FIG. 5 a partial section of an attachment with cap nuts inserted in the disk 3.1.
FIGS. 1 and 2 depict a rotor 1 for a hammer mill, which essentially consists of several disks 3 which are non-rotatably secured to a shaft 2, and hammers 4 distributed between the disks 3. The hammers 4 are rotatably supported on hammer axes 5 which extended through the disks 3 and are oriented parallel to the shaft 2. At least the parts of the rotor which are subjected to secondary wear, are covered with the elements 6.4 of the protective caps 6, with the elements 6.4 being formed as circular arc segments. The elements 6.4 form an essentially cylindrical jacket 7 with openings 7.1 which are mutually offset from one another and arranged in a predetermined pattern, and through which openings the hammers 4 can swing. As shown in FIGS. 2 and 3, the edge protection caps 6.1 covering the end disks 3.1 of the rotor 1 are decoupled from the forces produced by the hammers 4 and the hammer axes 5 as well as from the forces applied by the hammers 4 directly to the edge protection caps 6.1. The edge protection caps 6.1 are attached directly to the end disks 3.1 through webs which encompass the outward-facing portion of the outer edge of the end disks 3.1. The respective web 6.2 has a recess 6.3 (FIGS. 2, 3 and 4) which is partially encompassed by a locking dog 8 which is also attached directly to the end disk 3.1 (FIG. 2) and limits and secures the axial position of the respective hammer axes 5 on the end disk 3.1.
As seen in FIGS. 3, 3 a, the edge protection cap 6.1 which is subjected to the lateral forces produced by the hammers 4, is formfittingly connected through a projection 6.5 which is formed as a ring segment and engages with a shoulder 3.2 of the end disk 3.1, and through at least one hexagon socket screw forming a connecting element 10, with the head of the screw resting on the threaded bore in the end disk 3.1. Furthermore, play is provided between the head and its flange-like shoulder and the correspondingly stepped bore in the web 6.2.
Conversely, as shown in FIGS. 4, 4 a the web 6.2 of the edge protection cap 6.1 which abuts the respective inner protective cap 6, is secured for force transmission on the end disk 3.1 through at least one hexagon socket screw forming the analogous connecting element 10. In this case, the flange-like shoulder of the screw head rests in the respective stepped bore in the web 6.2.
To prevent the hexagon socket screws which forms the connecting element 10 from becoming dangerously deformed, the screws, as depicted in FIG. 5, engage with attachment elements 9 formed as cap nuts, which are inserted from the other side of the end disk 3.1 and are secured either formfittingly or for force transmission.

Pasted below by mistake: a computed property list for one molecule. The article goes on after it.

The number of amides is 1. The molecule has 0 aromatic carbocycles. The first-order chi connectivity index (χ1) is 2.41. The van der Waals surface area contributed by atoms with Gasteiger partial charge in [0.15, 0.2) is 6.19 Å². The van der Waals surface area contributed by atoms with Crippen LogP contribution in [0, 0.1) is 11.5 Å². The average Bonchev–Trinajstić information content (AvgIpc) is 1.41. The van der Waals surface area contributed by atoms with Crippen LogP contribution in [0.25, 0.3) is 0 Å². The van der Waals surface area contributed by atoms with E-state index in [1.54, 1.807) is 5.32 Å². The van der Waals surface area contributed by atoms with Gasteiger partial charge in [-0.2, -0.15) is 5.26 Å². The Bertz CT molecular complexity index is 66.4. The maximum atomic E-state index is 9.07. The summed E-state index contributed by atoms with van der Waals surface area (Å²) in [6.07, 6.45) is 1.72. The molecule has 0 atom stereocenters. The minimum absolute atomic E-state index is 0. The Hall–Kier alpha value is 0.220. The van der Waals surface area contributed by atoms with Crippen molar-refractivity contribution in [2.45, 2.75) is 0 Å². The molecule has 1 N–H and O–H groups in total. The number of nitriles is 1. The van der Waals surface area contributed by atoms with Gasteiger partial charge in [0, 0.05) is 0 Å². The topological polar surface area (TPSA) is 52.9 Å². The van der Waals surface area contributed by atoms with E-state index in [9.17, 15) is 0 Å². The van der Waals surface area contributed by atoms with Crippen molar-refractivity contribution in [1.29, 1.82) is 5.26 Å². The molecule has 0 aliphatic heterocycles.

According to a technologically advantageous embodiment depicted in FIGS. 1 and 2, a cover disk 3.3 which follows the contours of the web 6.2 and the locking dogs 8 indicated in FIG. 2, is connected with the disk 3.1. The locking dogs 8 are inserted in the recesses formed in the end disk 3.1 so as to form an essentially planar surface without elements projecting therefrom.
Thus, while there have been shown and described and pointed out fundamental novel features of the invention as applied to a preferred embodiment thereof, it will be understood that various omissions and substitutions and changes in the form and details of the devices illustrated, and in their operation, may be made by those skilled in the art without departing from the spirit of the invention. For example, it is expressly intended that all combinations of those elements and/or method steps which perform substantially the same function in substantially the same way to achieve the same results are within the scope of the invention. Substitutions of elements from one described embodiment to another are also fully intended and contemplated. It is also to be understood that the drawings are not necessarily drawn to scale but that they are merely conceptual in nature. It is the intention, therefore, to be limited only as indicated by the scope of the claims appended hereto.
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|Citing Patent||Filing date||Publication date||Applicant||Title|
|US8608099 *||Jan 7, 2011||Dec 17, 2013||Bühler AG||Hammer mill, rotor of a hammer mill, hammer pins, catch device and fixing device|
|US20120286082 *||Jan 7, 2011||Nov 15, 2012||Buhler Ag||Hammer Mill, Rotor of a Hammer Mill, Hammer Pins, Catch Device and Fixing Device|
|WO2009156432A1 *||Jun 24, 2009||Dec 30, 2009||Danieli Davy Distington Ltd.||Shredding device for a shredding plant|
|WO2010060285A1 *||Mar 18, 2009||Jun 3, 2010||Jiangsu Zhengchang Cereal Oil And Feed Machinery Co., Ltd||Hammer mill|
|U.S. Classification||241/194, 241/197, 241/300|
|Jul 11, 2000||AS||Assignment|
|May 14, 2002||AS||Assignment|
|Oct 18, 2005||FPAY||Fee payment|
Year of fee payment: 4
|Dec 23, 2009||FPAY||Fee payment|
Year of fee payment: 8
|Dec 27, 2013||FPAY||Fee payment|
Year of fee payment: 12